“I can read poetry and literature in a foreign language – how do I adapt my reading proficiency into reading legal prose?”
“How can I build a foreign language legal vocabulary organically, without relying on a specialized legal dictionary?”
These are the questions that I found myself wondering about, even after successfully completing graduate-level courses at my university in “French for Reading” and “Spanish for Reading” in the Fall 2017 semester. I had passed the Foreign Language Proficiency exams – both of which excerpted two or three pages of fictional works for comprehension and translation tasks. In February, I fulfilled a longstanding personal goal: reading The Little Prince in the original French. But dipping into legal prose, as I have done from time to time over the last several months, continues to be a laborious task.
Something I’d noticed as a student in “French for Reading” and “Spanish for Reading” is that I tended to either pore over the readings, or else skim over them. I rarely paced myself; I tended toward one extreme or the other, depending on the nature of the assignment. For homework assignments requiring translation, I painstakingly read every word. I often revised translations two or three times before handing them in, eager to earn maximum points. By contrast, for in-class or homework assignments that only necessitated reading, or reading and answering questions, I blithely skimmed over the passages. Since I had taken French and Spanish classes years ago, I wasn’t a beginner in either language. I was unintentionally coasting on my previous knowledge of grammar structure and vocabulary, rarely pausing to fine-tune my understanding of grammar points or to note and review new vocabulary words.
With classes over (and no outside authority to assess my progress and assign grades), I knew that I needed to settle on a systematic approach. I prefer a “by-the-book” regimen. Some of my Spanish assignments came from the class-assigned text, Spanish for Reading. I decided to return to this book and use it from start to finish. I also bought French for Reading, a textbook written by the same author that follows the same pedagogical method.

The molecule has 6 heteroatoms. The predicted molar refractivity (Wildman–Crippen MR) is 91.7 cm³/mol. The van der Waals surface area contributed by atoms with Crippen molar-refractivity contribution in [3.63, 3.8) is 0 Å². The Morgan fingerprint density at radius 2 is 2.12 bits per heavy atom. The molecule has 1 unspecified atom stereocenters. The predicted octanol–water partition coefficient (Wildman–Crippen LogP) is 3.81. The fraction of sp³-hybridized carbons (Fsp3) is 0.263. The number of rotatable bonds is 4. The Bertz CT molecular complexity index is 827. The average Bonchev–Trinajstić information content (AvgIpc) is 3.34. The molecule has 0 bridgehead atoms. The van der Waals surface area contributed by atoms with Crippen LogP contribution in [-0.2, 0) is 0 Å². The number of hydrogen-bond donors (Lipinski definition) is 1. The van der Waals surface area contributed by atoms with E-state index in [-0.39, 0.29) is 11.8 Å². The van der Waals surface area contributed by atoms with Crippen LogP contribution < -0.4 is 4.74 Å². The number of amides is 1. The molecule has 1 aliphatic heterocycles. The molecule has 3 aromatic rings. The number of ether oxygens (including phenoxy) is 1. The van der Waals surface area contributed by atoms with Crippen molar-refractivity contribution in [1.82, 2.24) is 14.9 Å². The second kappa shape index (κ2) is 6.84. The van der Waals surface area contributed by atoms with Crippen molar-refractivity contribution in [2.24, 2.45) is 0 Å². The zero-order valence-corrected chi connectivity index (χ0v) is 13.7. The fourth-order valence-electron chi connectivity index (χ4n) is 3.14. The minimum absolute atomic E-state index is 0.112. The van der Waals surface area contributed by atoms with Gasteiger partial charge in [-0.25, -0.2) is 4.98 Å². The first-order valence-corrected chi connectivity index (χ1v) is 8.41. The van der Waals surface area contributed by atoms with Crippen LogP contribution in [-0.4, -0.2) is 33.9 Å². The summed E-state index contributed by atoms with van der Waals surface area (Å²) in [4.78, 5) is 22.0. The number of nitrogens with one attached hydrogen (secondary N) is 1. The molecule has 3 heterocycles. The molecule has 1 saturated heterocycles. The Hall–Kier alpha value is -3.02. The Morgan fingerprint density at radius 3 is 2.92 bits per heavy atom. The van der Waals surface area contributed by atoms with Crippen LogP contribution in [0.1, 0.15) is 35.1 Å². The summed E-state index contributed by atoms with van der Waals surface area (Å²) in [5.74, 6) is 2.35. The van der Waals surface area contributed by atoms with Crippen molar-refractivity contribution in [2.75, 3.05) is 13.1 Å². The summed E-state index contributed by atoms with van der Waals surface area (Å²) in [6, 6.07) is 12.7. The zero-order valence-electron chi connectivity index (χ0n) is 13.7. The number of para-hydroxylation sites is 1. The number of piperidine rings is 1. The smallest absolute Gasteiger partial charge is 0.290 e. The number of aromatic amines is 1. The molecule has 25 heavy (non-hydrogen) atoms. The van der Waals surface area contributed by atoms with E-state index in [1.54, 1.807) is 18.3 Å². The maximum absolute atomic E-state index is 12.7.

Karl Sandberg, the author of both textbooks, touts a “programmed approach.” Most of the reading exercises are series of sentences, up to thirty at a time, that build on each other. Each chapter concludes with a reading passage incorporating some of those sentences, as well as the chapter’s newly-introduced vocabulary. Both books estimate between 70 and 120 hours to complete the text. Since the books serve as a refresher for me, rather than an introduction, I’m nearing completion now that I’ve passed the 30-hour mark. Although each chapter introduces hundreds of vocabulary words, I typically encounter only 25 to 40 unfamiliar words per chapter.
I’ve found two key advantages in working with French for Reading and Spanish for Reading. First, the reading passages are almost exclusively nonfiction. The reader encounters a wealth of useful vocabulary that one could expect to see in legal prose, such as “los téchnicos” (experts) and “les dirigeants” (leaders). The shorter Spanish textbook boasts a vocabulary of 2,000 words; the French textbook, 4,000 words. Secondly, the reading passages that conclude the chapters assign various tasks to keep things interesting. For example, the instructions accompanying the five-paragraph reading passage at the end of chapter five in Spanish for Reading direct the reader to complete the passage in four minutes. I reverted back to my old habit of poring over the text, and I’m embarrassed to report that it took me three tries to complete the task as instructed. It was a useful reminder that more time does not necessarily mean better comprehension!
I once heard a reference librarian colleague of mine say, “legal research is so often learned at the point of need.” Her statement described the sometimes difficult task of imploring law students to familiarize themselves with legal research strategy and resources in the controlled environment of the classroom, before they try to “wing it” with an actual legal research problem assigned by a supervising attorney.
A legal research task in a foreign language is surely challenging enough without the added burden of looking up mysterious vocabulary words or second-guessing my interpretation of legal prose. Certainly, the road to conducting FCIL research with ease is long one. For now, I have to mind the speed bumps and take my time adapting my recognition vocabulary to legal prose before I can proceed into FCL legal research tasks at full speed.